reality tv

"I wrote an article about Olivia Frazer. Then I received an email from her."

One week ago, I wrote an article calling for some civility - a contentious request in the Age Of The Internet. 

Suggesting that people, maybe, I don't know, stop sending death threats to someone they've never met, and refrain from comparing a reality television star to an infamous serial killer, is seen as a form of silencing. Or taking a side. Or forgiving a person for every transgression they've ever made - an outrageous thing to do.

The person in question was Olivia Frazer, the villain on this season of Married At First Sight. 

Olivia during the Girl Hen's Night. Image: Channel 9. 

I had watched as reasonable discourse and discussion around her poor choices had deteriorated into a pile on too large for any human being to bear. While insults were thrown, and petitions were signed, and private images of her as a young person were shared, and death threats were sent not only to her but her friends and family, it seemed ironic that this was a woman we were accusing of bullying. 

Who were the bullies now?

While most of us logically know that reality television is highly edited, and that nothing is as it seems, we lose all sense of that when we're presented with a villain. 

They come to represent all that is bad. They are the girl that bullied us in high school. The person who leaked our nudes. The friend who betrayed us or the family member who never said 'sorry'. 

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And while we don't think much about the comment we leave, Olivia is hit with thousands of them. She endures a punishment that is far worse than the crime itself. We might post a tile about 'R U OK Day' once a year and claim to care about mental health, but do we really? When we routinely contribute to the mental health crises of public figures, even when they tell us plainly that they're not coping? 

Or do we only care about the mental health of people who are perfect? 

If so - may I implore you to name one of those people? 

Lots of people didn't agree with the opinion I wrote. That is to be expected.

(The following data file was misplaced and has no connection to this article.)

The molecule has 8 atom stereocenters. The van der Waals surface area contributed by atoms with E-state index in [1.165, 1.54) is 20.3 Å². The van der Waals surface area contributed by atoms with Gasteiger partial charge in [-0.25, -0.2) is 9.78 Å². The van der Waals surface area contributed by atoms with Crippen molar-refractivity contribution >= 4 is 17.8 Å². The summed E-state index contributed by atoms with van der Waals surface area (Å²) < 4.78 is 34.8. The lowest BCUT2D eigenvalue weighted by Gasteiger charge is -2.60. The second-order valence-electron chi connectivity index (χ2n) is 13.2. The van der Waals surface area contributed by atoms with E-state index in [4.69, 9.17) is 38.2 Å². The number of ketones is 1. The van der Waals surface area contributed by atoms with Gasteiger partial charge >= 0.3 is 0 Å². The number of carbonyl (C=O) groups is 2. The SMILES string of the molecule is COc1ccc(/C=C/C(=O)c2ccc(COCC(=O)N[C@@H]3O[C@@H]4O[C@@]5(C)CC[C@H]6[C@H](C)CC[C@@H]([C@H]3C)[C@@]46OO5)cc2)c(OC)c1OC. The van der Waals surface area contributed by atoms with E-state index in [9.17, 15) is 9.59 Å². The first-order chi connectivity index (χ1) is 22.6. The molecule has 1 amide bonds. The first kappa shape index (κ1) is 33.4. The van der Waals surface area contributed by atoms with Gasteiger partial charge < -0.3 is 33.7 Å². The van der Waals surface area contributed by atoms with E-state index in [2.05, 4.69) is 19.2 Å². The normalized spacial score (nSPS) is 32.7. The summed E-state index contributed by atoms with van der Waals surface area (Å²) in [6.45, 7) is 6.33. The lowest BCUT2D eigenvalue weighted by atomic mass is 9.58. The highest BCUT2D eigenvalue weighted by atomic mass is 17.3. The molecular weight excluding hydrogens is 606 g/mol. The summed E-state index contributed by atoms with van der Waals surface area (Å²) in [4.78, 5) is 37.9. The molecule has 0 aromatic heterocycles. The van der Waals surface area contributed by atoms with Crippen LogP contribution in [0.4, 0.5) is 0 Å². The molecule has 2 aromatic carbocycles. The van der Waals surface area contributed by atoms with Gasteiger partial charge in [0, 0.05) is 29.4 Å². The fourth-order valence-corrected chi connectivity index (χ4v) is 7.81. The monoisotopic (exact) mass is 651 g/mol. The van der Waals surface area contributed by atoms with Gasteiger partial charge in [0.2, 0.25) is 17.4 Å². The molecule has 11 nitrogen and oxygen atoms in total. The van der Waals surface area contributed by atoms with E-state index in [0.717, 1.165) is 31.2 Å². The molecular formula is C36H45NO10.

But it wasn't long after the article was published that I received an email from Olivia Frazer.

The subject line read 'Thank you for your article'.

With permission from Olivia, I thought I would share some of what she said. But before I get to that, the email reminded me of one thing we often forget.

These people are reading what we write. 

It would serve publications well to remember that. Same with commenters. Just because they do not reply, does not mean they have not scrolled and absorbed all the vitriol being thrown at them online. 

What the email confirmed was what I suspected. Olivia is not fine. She is not coping with being - as she later put it in an interview - "more hated than Putin". 

"You're right," she wrote. "I am not okay." 

Without going into too much detail, my suspicion that Olivia's words and actions had been highly edited, was correct. 

According to Olivia, apologies had been made that weren't aired. Stories she'd seemed to share gleefully were prompted. And it's easy to make someone look like they're lying, when you snip out half a sentence. 

But people will say - and have said - you cannot edit words into someone's mouth. 

And some of the things Olivia said and did were wrong. Absolutely. 

Even if Olivia was the person we saw on television, it's worth acknowledging the toll the response has taken on her.

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While we only see a portion of what's taking place online, Olivia is experiencing real-world consequences. Due to harassment she's experienced in public, she cannot go grocery shopping. She can barely leave her house. She's lost her job. The mob's attempt to eradicate any hope for her future is working. She is a 28-year-old woman who can't imagine how she'll work again. Who would employ her?

What do we want?

Do we want to damage Olivia's spirit so irreversibly that she can't get out of bed?

Congratulations, we're pretty close to achieving that. 

If we don't want her to work again, we've written her off as a horrible, unredeemable person, who doesn't deserve love or friends, what does the woman have to live for?

Congratulations, she's heard that message loud and clear. 

Be honest about how you might feel in her position right now. Think about the despair. The thoughts that might run through your head. 

Let me assure you - that is precisely how Olivia is feeling. 

Olivia's story and her experience of being cast as a reality television villain is more complex than anything I can express here.

That's why today she is Mia Freedman's guest on No Filter.

It is not an interview about taking sides. Or who did what, where, on a show that more than one million Australians watch. Surely that angle has received enough coverage.

Listen to Mia Freedman's interview with Olivia Frazer on the reality of being a reality TV villain.


This is about the human toll of pile-on culture.

It's about what it feels like to be this hated, by millions you've never met. It's about how abuse on the internet spills out into the real world.

And critically, it's an insight into the consequences of our actions.

We've had our say. Today, Olivia will have hers.

You can read the original article, here: The opinion no one in Australia wants to read: Olivia and the cost of being this season's 'villain'.